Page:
Nutrition

The Boys & Girls Club is making its mark and creating even more benefits through its nutrition-focused program.

A hub for students to spend their free time after school, allowing them to stray away from bad environments, the Boys & Girls Club has helped out many children and families through its efforts.

Continuing that tradition, the Boys & Girls Club launched up its nutrition education program three years ago, starting with a small area of dirt that has now grown into a beautiful garden. Students maintain the grounds and can freely harvest their food rather than resorting to unhealthy snacks from the gas station.

The purpose of the program is to teach kids about healthy habits and how to grow their own food. Living in a county that is a major food source for the country, it is a way for students to learn more about their hometown and the effort that is required to put food on the table.

Program adviser Natalie Martinez said, “The overall goal is to make sure students as a whole know how easy and simple it is to grow food no matter where you are.”

The nutrition education program helps educate students about plant life, healthy habits and the hard work that goes into it. It’s even a way to allow the children to learn and connect to their hometown’s strong agricultural history.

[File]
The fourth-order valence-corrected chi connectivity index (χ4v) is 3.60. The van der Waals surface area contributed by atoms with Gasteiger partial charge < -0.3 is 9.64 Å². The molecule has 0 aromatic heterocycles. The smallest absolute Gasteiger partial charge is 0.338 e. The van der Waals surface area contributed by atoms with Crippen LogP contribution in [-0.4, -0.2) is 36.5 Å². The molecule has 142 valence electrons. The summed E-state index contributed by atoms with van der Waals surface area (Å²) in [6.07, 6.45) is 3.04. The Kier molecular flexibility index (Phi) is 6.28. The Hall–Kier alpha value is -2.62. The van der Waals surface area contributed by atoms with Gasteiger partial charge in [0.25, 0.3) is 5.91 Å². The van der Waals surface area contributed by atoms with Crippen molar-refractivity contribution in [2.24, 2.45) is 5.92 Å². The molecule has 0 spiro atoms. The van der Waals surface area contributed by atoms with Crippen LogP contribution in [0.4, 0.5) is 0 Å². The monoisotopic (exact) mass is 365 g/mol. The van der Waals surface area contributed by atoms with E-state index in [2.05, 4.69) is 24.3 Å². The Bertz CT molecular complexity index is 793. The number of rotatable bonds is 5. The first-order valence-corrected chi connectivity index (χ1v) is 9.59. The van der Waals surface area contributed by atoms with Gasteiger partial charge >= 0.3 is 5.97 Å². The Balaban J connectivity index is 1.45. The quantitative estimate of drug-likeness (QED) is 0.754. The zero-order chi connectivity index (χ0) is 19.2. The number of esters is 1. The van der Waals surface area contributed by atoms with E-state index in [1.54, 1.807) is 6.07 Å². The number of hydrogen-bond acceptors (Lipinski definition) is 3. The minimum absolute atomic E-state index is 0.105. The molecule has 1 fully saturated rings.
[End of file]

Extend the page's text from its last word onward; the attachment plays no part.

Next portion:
In addition to the educational aspect of the program, the activities are also something the kids enjoy doing at the Boys & Girls Club.

Jalyssa Carmona, who is 7 years old, says her favorite thing about the garden is “pulling weeds because it’s fun.”

As the students tend to the garden and see the plants grow, they get to harvest them together.

Once the food is harvested from the garden, it is displayed up front, allowing the parents to take whichever food was harvested that day, meaning that the students get to enjoy the fruits of their labor and enjoy a healthy meal.

“It’s amazing,” Martinez said. “I didn’t know anything about gardening before but I’ve learned so much. … It’s so rewarding to know that we are educating students to be prepared to be able to grow no matter where they are.”

As the program continues to progress, its benefits only widen, from teaching kids about healthy habits to providing them the lifelong tool of learning how to grow their own food. As the students are taught the hard work that surrounds their daily lives in Kern County, it provides them with pride in their hometown. With that, the Boys & Girls Club is embracing its roots in Bakersfield. 

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